The first set of meetings between the groups leading the study of a proposed High Line-style park on the former Rockaway Beach rail corridor and the residents who live along the line started a little on the rocky side.
Before the conglomerate of organizations, led by urban park advocacy group The Trust for Public Land and the plan’s backers, Friends of the QueensWay, even began their short presentation in Woodhaven’s Emanuel Baptist Church on Nov. 12, they were shouted down by a handful of residents who thought the workshop was a public forum.
“In other words, you don’t care what we have to say?” one resident shouted when Adam Lubinsky of WXY Architecture + Urban Design, one of the two firms working with TPL on the QueensWay feasibility study, told the residents the workshops were not public forums and their concerns would be shared in group activities later in the meeting.
But by the end of that first workshop, the irate residents — minus the small number who walked out — sat at tables with facilitators, fellow residents and giant maps of the right of way between Ozone Park and Rego Park and talked about their concerns, questions and frustrations with the process.
TPL, WXY and the third firm working on the team, dlandstudio, held three public workshops: the one in Woodhaven, one at Queens Metropolitan High School in Forest Hills on Nov. 19 and a third at St. Mary Gate of Heaven in Ozone Park on Nov. 20. The goal of the workshops was to gather residents into groups and have them tell facilitators working on the study what they want to see in a QueensWay, what their concerns are, or, as the groups often heard, why they don’t want to see the project at all.
Each meeting began with a short presentation that included a quick explanation on what the project might look like and examples of similar projects in other parts of the world, including the much-used walking and biking trail along the old Vanderbilt Motor Parkway in Northeast Queens and a rail-turned-trail in London, which abuts backyards as the proposed QueensWay would in Woodhaven, Forest Hills and Rego Park.
Then, once the presentations were over, the table discussions began. Facilitators wrote ferociously as residents talked over each other to get their points across.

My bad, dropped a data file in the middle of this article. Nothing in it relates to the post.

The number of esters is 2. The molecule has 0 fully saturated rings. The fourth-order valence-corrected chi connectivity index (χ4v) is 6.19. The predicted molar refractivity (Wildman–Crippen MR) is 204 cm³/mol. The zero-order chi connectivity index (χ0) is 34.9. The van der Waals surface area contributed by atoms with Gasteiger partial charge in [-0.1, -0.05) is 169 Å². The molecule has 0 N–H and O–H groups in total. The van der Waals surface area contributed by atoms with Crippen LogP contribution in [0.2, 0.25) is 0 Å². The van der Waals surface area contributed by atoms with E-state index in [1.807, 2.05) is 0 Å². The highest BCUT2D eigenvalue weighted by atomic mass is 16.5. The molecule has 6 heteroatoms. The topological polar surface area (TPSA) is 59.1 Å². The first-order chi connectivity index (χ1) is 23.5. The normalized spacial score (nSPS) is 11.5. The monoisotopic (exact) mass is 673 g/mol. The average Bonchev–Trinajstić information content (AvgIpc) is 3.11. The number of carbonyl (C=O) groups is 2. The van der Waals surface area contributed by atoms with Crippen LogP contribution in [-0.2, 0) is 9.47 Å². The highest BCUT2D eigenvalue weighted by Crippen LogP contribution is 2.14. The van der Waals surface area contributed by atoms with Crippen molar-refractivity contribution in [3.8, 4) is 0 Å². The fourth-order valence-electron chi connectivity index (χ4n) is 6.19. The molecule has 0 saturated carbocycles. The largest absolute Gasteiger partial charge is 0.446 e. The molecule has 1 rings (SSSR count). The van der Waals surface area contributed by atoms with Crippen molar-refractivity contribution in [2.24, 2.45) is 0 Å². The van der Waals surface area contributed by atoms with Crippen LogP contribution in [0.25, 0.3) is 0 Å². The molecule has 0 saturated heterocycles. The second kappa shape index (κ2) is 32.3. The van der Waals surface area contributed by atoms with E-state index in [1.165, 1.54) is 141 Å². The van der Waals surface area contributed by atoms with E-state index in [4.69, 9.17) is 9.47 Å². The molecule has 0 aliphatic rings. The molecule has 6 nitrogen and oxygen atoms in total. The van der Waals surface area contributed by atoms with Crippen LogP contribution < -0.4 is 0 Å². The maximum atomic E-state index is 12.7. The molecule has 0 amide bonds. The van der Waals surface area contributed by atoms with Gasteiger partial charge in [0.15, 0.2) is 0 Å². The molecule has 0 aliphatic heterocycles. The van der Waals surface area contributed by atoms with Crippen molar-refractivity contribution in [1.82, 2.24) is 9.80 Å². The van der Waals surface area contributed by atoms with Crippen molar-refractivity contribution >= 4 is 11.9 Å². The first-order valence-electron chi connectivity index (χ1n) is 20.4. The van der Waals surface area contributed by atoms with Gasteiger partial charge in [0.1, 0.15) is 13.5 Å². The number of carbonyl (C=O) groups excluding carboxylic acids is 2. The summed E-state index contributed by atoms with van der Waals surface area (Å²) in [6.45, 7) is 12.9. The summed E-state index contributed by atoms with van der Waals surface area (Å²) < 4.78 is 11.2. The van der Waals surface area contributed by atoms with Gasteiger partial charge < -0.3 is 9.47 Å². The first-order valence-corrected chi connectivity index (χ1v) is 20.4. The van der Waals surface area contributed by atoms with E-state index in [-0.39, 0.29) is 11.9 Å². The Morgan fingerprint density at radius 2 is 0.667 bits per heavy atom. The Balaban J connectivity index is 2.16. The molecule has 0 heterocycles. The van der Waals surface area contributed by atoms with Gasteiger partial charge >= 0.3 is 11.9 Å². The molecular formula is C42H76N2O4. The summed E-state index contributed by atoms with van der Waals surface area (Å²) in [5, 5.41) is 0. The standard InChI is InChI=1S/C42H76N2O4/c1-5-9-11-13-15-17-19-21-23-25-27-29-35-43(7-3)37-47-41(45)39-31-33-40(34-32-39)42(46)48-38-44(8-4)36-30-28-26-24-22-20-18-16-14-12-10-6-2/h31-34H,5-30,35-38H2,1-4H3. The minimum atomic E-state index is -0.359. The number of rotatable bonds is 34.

“Who is going to pay for this?”
“How are we going to prevent crime from happening there?”
“Who is going to maintain it?”
“What about my privacy?”
Concerns, and a laundry list of benefits from residents excited about the plan, were posted on a wall after the meetings for the public to see.
According to the workshops’ organizers, more than 150 people showed up to the second meeting in Forest Hills.
“We were really excited about the turnout there,” said Andrea Crawford of Friends of the QueensWay, first vice chairwoman of Community Board 9.
The series of meetings ended with heated and in-depth debates between the QueensWay’s supporters and those, mainly from the Rockaways, who back a competing plan to reactivate rail service on the line.
They included Phil McManus, a Rockaway resident who started a group called the Queens Public Transit Committee, who attended the Ozone Park meeting armed with signs calling for the line to be reactivated, a proposal backed by two congressmen, Reps. Greg Meeks (D-Jamaica) and Hakeem Jeffries (D-Brooklyn/Queens), and Assemblyman Phil Goldfeder (D-Rockaway Park). Another study, featuring both the rail and park plans, is slated to be taken up by Queens College’s Department of Urban Studies next year.
Though the QueensWay has no official support from any area official, Gov. Cuomo provided $467,000 toward the feasibility study for the park idea.
Unlike Woodhaven and Forest Hills, where residents are concerned about the right of way abutting backyards and homes, in Ozone Park, where the viaduct sits between 99th and 100th streets in a mostly industrial area, there was a sense that something needed to be done with the line, which had become a blight on the community.
CB 9 member Sam Esposito, a lifelong Ozone Park resident, said he had previously favored restoring rail service, but is backing the QueensWay because it is a “realistic” plan.
“Where would the money come from to rebuild the rail?” he asked supporters of transit. “We have been told over and over again it isn’t going to happen. It’s time to back a realistic plan because something has to be done there. It’s an eyesore.”
Rail service ended on the line in 1962 and the viaduct has been abandoned since then, though the tracks still remain along most of the route.
TPL said the feedback it received from the workshops will be included in the feasibility study and that the groups will come back to the community next year to hold another round of workshops before unveiling a proposal.
“Nothing has been proposed yet,” Lubinsky told the audience in Ozone Park. “This is in the very early stages.”